4

I have a MikroTik RouterOS 6.23 device, and my network is as follows:

Router
  |
  |-- bridge1_LAN (wlan1 + ether1) (192.168.0.210) -- LAN (192.168.0.0/24)
  |   Here is where computers are. Those include some servers and some users.
  |   Users should be able to navigate always, and servers should
  |   be reachable online always.
  |
  |-- ether2_ADSL (192.168.2.2) -- ADSL router (192.168.2.1) -- WAN
  |   Users should navigate through here because there is no traffic limit.
  |   Incoming traffic should work exactly as with ether3_3G, as a temporary
  |   backup solution in case it fails.
  |
  |-- ether3_3G (192.168.3.2) -- 3G router (192.168.3.1) -- WAN
      This connection has a traffic limit, but faster upload rate, so it's
      mainly for incoming traffic. In case ether2_ADSL fails, this should be
      used as a temporary backup connection for outgoing traffic.

Now, the relevant configuration:

/ip firewall mangle

# This rule is disabled because, when enabled, users cannot browse Internet
add action=mark-routing chain=prerouting connection-mark=no-mark disabled=yes \
    in-interface=ether2_ADSL new-routing-mark=to_ether2_ADSL passthrough=no

# This marks all traffic coming from ether3_3G to get out through there too
add action=mark-routing chain=prerouting in-interface=ether3_3G \
    new-routing-mark=to_ether3_3G passthrough=no

/ip firewall nat
add action=masquerade chain=srcnat out-interface=ether2_ADSL
add action=masquerade chain=srcnat out-interface=ether3_3G

# This is just an example web server listening in port 8069, for testing purposes
add action=dst-nat chain=dstnat comment="Test server" dst-port=8069 \
    in-interface=ether2_ADSL protocol=tcp to-addresses=192.168.0.156 \
    to-ports=8069
add action=dst-nat chain=dstnat comment="Test server" dst-port=8069 \
    in-interface=ether3_3G protocol=tcp to-addresses=192.168.0.156 \
    to-ports=8069

/ip route

# Outgoing traffic by routing-mark
add check-gateway=ping distance=10 gateway=192.168.3.1 routing-mark=\
    to_ether3_3G
add check-gateway=ping distance=10 gateway=192.168.2.1 routing-mark=\
    to_ether2_ADSL

# Outgoing traffic by default
add check-gateway=ping distance=20 gateway=192.168.2.1
add check-gateway=ping distance=30 gateway=192.168.3.1

With this configuration, all traffic goes out by ether3_3G only if ether2_ADSL fails, and by ether2_ADSL otherwise (most of the time).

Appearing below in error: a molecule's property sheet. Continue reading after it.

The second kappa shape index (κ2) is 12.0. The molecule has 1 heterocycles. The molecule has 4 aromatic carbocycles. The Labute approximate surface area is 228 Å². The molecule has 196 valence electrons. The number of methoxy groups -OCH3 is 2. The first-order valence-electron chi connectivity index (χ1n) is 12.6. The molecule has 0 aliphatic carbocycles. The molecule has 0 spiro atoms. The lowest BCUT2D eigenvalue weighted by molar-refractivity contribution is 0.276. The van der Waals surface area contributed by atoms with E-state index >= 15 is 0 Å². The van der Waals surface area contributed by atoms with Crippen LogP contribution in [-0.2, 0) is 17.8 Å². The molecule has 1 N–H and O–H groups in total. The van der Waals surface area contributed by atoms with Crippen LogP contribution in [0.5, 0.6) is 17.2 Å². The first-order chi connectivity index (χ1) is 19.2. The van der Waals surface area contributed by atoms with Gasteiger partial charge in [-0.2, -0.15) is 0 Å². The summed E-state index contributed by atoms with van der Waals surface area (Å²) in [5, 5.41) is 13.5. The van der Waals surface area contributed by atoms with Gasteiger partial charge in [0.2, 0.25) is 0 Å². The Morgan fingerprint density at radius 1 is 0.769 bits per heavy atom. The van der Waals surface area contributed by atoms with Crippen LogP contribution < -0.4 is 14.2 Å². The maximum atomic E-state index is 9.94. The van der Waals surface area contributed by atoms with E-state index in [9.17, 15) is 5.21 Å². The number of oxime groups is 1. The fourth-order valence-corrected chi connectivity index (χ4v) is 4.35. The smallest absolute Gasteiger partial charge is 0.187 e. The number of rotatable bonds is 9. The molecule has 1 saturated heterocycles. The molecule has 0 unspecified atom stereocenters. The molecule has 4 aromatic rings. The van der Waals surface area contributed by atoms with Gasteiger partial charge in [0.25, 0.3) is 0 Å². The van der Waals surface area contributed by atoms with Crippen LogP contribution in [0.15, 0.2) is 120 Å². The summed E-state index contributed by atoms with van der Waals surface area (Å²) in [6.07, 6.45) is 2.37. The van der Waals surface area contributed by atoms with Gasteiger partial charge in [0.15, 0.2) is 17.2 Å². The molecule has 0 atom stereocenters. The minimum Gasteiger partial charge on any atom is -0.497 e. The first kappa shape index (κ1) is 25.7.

Now the problem is that incoming connections only work through ether2_ADSL. Connections incoming from ether3_3G get always stuck in syn received state.

It seems to me that incoming connections from ether3_3G reach the target server, but the response goes out through ether2_ADSL and that's why the TCP handshake never completes. In fact, if I physically unplug the ether2_ADSL cable, then all connections to/from ether3_3G start working OK.

How can I fix that?

5

You will need to mark the connections coming from ether3_3G so that you can then mark the replies to be routed back via ether3_3G.

Here's an example configuration (not tested)

/ip firewall mangle
add action=mark-connection chain=prerouting comment="Mark connection so packets from 3G get returned to 3G properly" disabled=no in-interface=ether3_3G new-connection-mark=3g-packets passthrough=no
add action=mark-routing chain=prerouting connection-mark=3g-packets disabled=no new-routing-mark=3g-packets passthrough=no
add action=mark-routing chain=output connection-mark=3g-packets disabled=no new-routing-mark=3g-packets passthrough=no


/ip route
add disabled=no distance=1 dst-address=0.0.0.0/0 gateway=192.168.3.1 routing-mark=3g-packets

The first rule will place a connection-mark on any packet arriving from ether3_3G interface.

The second and third rule will 'catch' the replies back based on that connection mark and then place a routing-mark on those connections.

The second rule is for packets that are essentially forwarded and the third rule is for replies that the router itself will send (e.g. pings)

Finally the static route at the end will route the packets with the appropriate routing-mark via the ether3_3G interface.

| improve this answer | |
  • Is not that essentially what I am already doing? I skip the step of mark connection, but that seems a unneeded step since you can mark routing directly. – Yajo Jan 19 '15 at 8:23
  • 1
    You are not doing the same thing. Routing marks and Connection marks are not the same. When you place a routing mark on a packet that comes in, that mark won't be accessible after the reply back (from the router if it's a local service or from the server if it's port forwarded to another server). You need connection marking to match the packets going back back out and then do your routing marking on those packets. – Cha0s Jan 19 '15 at 10:51
  • You were right, thanks for the explanation. It works now. BTW, there is a typo: the last line should route to 192.168.3.1. – Yajo Jan 19 '15 at 11:33

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